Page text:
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If you visit the Grand Canyon this summer you might witness a majestic herd of bison roaming near the North Rim. While to the average tourist the bison might seem like a totally natural sight, conservationists don’t see it that way. As the National Park Conservation Association explained, “they argue that the bison don’t belong in the park, where the animals overgraze meadows, contaminate water sources and trample archaeological sites. Left alone, the herd of more than 600 — no one knows exactly how many — could more than double over the next decade.”
How Did the Bison Get There? It’s kind of a wild back story but as the NPCA explained,
In 1906, a frontiersman named Charles Jones assembled a herd of bison captured in places from Manitoba to Texas and attempted to breed them with Galloway cattle. This type of experimentation was common at the time, and these days, many bison contain some cattle DNA.
Jones struggled to build a profitable enterprise, though, and he gave up after a few years. He sold some of the animals, but about 20 were pretty much left to their own devices in House Rock Valley near the North Rim of the Grand Canyon.
By the time the state of Arizona purchased the herd in 1927, it had grown to 98 bison. To protect themselves from hunters the bison have since started avoiding House Rock Vally and now mostly live exclusively in the North Rim.
Bison Are Not Considerate Guests: The bison have ruined Native American artifacts, harmed native plant species, and have also spread E. coli in local streams and waterways. According to the National Park Service, water monitoring around the Grand Canyon has “indicated increased levels of E. coli bacteria in standing water associated with bison grazing areas. Large ungulate herds are known to cause significant damage to water sources through contamination and soil compaction.”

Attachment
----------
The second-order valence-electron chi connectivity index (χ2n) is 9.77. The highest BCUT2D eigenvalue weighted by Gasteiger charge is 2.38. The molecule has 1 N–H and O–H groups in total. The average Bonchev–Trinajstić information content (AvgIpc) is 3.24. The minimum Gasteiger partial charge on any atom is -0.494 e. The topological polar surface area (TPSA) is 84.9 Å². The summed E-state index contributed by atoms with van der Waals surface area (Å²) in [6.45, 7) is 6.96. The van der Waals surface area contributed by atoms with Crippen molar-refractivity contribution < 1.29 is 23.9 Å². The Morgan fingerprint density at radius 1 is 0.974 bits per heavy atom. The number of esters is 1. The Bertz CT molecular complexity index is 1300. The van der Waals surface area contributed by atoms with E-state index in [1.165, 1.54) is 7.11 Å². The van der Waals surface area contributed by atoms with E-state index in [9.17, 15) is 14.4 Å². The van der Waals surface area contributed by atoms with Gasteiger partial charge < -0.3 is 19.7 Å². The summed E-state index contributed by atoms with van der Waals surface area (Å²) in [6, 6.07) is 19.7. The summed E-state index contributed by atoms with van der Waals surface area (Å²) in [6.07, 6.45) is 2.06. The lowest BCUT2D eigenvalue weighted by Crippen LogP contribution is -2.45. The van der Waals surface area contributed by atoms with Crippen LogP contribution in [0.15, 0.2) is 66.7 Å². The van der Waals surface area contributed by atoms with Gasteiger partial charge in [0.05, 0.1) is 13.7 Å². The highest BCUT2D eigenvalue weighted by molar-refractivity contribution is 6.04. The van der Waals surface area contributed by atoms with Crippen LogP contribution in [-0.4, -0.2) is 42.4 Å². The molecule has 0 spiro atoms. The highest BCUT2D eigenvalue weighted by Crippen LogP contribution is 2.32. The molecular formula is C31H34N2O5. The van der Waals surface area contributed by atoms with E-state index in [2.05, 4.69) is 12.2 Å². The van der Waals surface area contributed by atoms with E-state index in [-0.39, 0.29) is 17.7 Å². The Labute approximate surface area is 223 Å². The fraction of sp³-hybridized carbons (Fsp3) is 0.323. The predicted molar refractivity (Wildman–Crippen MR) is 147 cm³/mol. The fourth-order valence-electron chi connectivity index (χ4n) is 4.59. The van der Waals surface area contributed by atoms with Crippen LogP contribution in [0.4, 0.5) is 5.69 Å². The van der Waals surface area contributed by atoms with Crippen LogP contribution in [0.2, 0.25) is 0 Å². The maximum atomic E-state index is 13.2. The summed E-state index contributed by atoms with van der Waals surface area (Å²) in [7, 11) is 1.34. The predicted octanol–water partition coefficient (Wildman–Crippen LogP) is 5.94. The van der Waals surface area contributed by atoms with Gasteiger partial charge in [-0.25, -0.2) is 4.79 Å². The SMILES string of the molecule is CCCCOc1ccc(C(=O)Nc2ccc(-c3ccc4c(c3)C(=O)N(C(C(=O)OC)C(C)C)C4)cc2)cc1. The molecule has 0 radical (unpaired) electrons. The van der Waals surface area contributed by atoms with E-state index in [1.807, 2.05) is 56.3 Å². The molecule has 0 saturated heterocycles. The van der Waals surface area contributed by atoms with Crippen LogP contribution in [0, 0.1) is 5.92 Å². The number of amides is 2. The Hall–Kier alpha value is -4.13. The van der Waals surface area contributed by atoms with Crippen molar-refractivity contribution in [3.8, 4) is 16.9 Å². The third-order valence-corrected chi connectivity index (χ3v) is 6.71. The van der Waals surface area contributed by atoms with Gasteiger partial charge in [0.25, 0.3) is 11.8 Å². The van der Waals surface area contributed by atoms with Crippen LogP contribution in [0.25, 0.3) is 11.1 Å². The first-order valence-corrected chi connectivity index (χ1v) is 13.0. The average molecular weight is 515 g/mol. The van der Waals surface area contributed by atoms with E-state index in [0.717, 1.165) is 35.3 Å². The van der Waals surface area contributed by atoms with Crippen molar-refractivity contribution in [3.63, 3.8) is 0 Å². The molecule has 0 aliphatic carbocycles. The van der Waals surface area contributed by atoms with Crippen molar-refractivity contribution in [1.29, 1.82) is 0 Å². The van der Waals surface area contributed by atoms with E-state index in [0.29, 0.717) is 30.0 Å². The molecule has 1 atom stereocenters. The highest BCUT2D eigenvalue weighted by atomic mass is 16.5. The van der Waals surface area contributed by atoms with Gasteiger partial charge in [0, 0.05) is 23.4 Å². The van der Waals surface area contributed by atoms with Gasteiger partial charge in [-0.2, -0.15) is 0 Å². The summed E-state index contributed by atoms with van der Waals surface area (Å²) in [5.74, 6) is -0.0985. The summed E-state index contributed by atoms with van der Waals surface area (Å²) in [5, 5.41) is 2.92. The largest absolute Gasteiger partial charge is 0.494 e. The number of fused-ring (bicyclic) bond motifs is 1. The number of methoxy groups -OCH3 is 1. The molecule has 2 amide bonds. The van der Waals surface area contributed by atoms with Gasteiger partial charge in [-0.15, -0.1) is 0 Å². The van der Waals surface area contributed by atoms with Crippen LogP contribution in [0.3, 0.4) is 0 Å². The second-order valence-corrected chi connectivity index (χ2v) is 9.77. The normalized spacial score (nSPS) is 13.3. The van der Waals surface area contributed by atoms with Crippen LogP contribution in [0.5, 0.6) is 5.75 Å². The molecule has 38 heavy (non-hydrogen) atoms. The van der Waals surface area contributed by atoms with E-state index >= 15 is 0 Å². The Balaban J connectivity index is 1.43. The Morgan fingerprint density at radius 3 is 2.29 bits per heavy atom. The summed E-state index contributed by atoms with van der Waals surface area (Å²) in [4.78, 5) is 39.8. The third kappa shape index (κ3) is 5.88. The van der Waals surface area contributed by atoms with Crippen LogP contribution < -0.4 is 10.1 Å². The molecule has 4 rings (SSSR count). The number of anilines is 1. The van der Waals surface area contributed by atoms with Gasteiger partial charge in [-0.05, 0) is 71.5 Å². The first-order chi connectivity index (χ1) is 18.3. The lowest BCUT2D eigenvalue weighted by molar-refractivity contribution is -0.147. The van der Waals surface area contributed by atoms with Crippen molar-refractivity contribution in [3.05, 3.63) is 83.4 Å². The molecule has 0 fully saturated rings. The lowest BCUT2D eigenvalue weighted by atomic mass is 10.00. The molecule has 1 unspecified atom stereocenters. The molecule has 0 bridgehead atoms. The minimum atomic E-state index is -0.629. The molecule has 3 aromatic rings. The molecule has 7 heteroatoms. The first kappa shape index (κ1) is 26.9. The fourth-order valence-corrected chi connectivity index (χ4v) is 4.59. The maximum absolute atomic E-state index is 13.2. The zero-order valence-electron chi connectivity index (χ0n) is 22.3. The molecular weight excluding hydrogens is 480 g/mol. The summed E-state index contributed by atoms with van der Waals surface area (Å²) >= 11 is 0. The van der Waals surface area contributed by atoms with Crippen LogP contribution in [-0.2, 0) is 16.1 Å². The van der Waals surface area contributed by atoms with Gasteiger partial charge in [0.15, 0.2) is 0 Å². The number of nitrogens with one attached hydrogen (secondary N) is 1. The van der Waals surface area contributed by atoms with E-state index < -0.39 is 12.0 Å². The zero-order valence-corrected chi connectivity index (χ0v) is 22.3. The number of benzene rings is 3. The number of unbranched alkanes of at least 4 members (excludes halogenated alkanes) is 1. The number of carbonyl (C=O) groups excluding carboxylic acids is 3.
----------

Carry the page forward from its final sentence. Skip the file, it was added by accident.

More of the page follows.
A Bison is a Bison is a Bison, Right? Well not exactly. Since the bison were bred with cattle long ago many consider them to be a non-native hybrid species, however, the Park Service has officially declared them to be native to the park. This can affect how the buffalo herds might be culled or corralled in the future.
Why This Matters: Addressing the bison problem at the Grand Canyon is difficult because the National Park Service has few resources to devote to the endeavor. Additionally, a change of park superintendent, chronic understaffing and a government shutdown over the winter have not helped. The NPS has stated that lethal culling will not take place in 2019 and plans to take it up in the future are not yet established. Other ideas include transporting the animals to their historic ranges, but again, understaffing and underfunding at NPS makes and proactive plan difficult to implement.
We know the permafrost in the Arctic is melting fast, but a new study finds that one of the reasons for its rapid decline may be that beavers are actually damming it up — literally. CNN reports that using satellite images scientists have observed that beavers are building dams way farther north than previously observed. […]
Throughout the coronavirus pandemic, animals have enjoyed the freedom of a quieter world by venturing further into cities and suburbs. While this “anthropause” has made for thrilling YouTube videos, scientists have taken the opportunity to study the effects of human activity across geographic regions, ecosystems, their effect on species. Researchers have been tracking animal movements […]
The Boston Globe’s David Abel reported on Twitter last week that the National Oceanic and Atmospheric Administration (NOAA) is, according to court filings, delaying new protections for critically endangered North Atlantic Right Whales even after a court found the agency in violation of the Endangered Species Act for its failure to take action to protect them.
Why This Matters: There are fewer than 400 North Atlantic Right Whales remaining.
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